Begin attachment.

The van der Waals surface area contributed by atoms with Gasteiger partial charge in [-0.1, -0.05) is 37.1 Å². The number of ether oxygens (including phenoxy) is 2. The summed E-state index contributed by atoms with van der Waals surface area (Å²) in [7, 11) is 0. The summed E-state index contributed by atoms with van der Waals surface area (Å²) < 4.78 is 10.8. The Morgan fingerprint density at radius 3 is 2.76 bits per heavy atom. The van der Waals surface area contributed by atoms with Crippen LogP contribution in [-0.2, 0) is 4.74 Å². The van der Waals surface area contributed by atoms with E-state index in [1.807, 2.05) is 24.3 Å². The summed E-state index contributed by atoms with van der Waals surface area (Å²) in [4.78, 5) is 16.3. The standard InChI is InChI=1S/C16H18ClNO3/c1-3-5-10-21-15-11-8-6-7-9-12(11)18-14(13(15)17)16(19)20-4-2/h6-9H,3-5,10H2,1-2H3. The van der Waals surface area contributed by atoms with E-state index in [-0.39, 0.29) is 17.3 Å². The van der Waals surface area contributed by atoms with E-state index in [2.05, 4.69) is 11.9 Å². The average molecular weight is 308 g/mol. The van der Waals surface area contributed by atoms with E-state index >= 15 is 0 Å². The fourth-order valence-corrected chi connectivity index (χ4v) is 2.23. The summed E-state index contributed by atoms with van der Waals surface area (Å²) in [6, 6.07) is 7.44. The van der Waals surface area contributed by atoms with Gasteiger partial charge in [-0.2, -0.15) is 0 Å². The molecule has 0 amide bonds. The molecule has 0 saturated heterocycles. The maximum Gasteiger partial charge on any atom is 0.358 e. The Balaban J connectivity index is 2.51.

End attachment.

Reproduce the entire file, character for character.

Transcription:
The van der Waals surface area contributed by atoms with Gasteiger partial charge in [-0.1, -0.05) is 37.1 Å². The number of ether oxygens (including phenoxy) is 2. The summed E-state index contributed by atoms with van der Waals surface area (Å²) in [7, 11) is 0. The summed E-state index contributed by atoms with van der Waals surface area (Å²) < 4.78 is 10.8. The Morgan fingerprint density at radius 3 is 2.76 bits per heavy atom. The van der Waals surface area contributed by atoms with Crippen LogP contribution in [-0.2, 0) is 4.74 Å². The van der Waals surface area contributed by atoms with E-state index in [1.807, 2.05) is 24.3 Å². The summed E-state index contributed by atoms with van der Waals surface area (Å²) in [4.78, 5) is 16.3. The standard InChI is InChI=1S/C16H18ClNO3/c1-3-5-10-21-15-11-8-6-7-9-12(11)18-14(13(15)17)16(19)20-4-2/h6-9H,3-5,10H2,1-2H3. The van der Waals surface area contributed by atoms with E-state index in [-0.39, 0.29) is 17.3 Å². The van der Waals surface area contributed by atoms with E-state index in [2.05, 4.69) is 11.9 Å². The average molecular weight is 308 g/mol. The van der Waals surface area contributed by atoms with E-state index >= 15 is 0 Å². The fourth-order valence-corrected chi connectivity index (χ4v) is 2.23. The summed E-state index contributed by atoms with van der Waals surface area (Å²) in [6, 6.07) is 7.44. The van der Waals surface area contributed by atoms with Gasteiger partial charge in [-0.2, -0.15) is 0 Å². The molecule has 0 amide bonds. The molecule has 0 saturated heterocycles. The maximum Gasteiger partial charge on any atom is 0.358 e. The Balaban J connectivity index is 2.51.